Here are some commonly asked questions about physicals that will prepare you for your visit.
1. How often should my child go to the doctor?
Parents know who they should go to when their child is sick. But regular wellness visits are just as important for healthy children. The American Academy of Pediatrics recommends that children after 3 years of age get their regular wellness check-ups once a year.
2. What is the difference between an annual physical and sports physical?
An annual physical is the same as a wellness visit. When we do the annual physicals for kids, if they need to be involved in a sport or physical activity, the sports physical can be incorporated into that visit. School and sports physical forms will be made available if needed. The sports physical will focus on determining whether a child is safe to participate in a particular sport or physical activity or if any health problems may interfere with their participation.
3. What examinations do schools require?
It depends on where a child is attending school. In the state of Illinois, children must have a physical examination prior to entering kindergarten, sixth and ninth grades. If they are current with their wellness visits, the provider can give them the school physical forms needed for registration. Vaccinations are required depending on the age of the child or their vaccination status. Also, ask your child’s coach or sports coordinator, they should be able to communicate the need for a sports physical and deadlines.
4. What should I expect during the physical?
The child’s height, weight and blood pressure will be checked. The provider will examine the heart, lungs and spine. Depending on the child’s age, the provider will check for signs of puberty. Your provider will also review the child’s immunization schedule.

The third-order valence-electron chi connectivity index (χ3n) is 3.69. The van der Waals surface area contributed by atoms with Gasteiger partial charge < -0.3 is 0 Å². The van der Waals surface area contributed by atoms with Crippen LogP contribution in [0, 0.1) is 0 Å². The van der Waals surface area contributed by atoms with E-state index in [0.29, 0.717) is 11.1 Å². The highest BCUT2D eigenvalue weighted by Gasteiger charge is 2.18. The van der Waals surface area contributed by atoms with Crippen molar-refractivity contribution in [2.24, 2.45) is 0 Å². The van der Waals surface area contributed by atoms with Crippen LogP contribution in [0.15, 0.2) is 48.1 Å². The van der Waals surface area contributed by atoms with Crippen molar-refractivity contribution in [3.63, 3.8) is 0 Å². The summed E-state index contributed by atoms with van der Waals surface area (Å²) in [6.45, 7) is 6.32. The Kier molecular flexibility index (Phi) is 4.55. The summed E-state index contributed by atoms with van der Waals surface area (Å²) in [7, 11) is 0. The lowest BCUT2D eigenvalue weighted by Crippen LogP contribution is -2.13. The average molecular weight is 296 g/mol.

5. Why should I schedule an exam for my child?
These examinations are a good way to check a child’s health. Much can change within a year. These exams will help your provider check your child’s height, weight, health, and growth. It is always good to know how much your child has grown in the time since your last visit, talk about development and discuss developmental milestones, social behaviors and learning. Regular visits create a strong, trustworthy relationship between physician, parent and child. This team-based approach helps develop optimal physical, mental, and social well-being of a child.
6. Where should I go for an exam and what type of a provider can perform an exam?
It is recommended that children should be seen by their regular provider so they can document your child’s progress. Different health care providers can perform a physical examination for children including, a physician, a physician’s assistant, or an advanced registered nurse practitioner.
7. How should I prepare my child for the exam?
Have a conversation. Review what the provider will do during the exam and if they are scheduled for immunization, wait to have the discussion so they do not worry or fear about their appointment.
8. How should I prepare for my child’s exam?
If you have any concerns about your child’s health or well-being, write down a list of questions to ask the provider. Also, ask your child if there is anything they would like to ask the provider. If your family medical history or insurance provider has changed, please bring that information with you.
9. When should I make the appointment?
Try and schedule your child’s appointment before school begins and even in the early summer to avoid the rush. Some camps may need a physical so you may need to schedule it in the spring.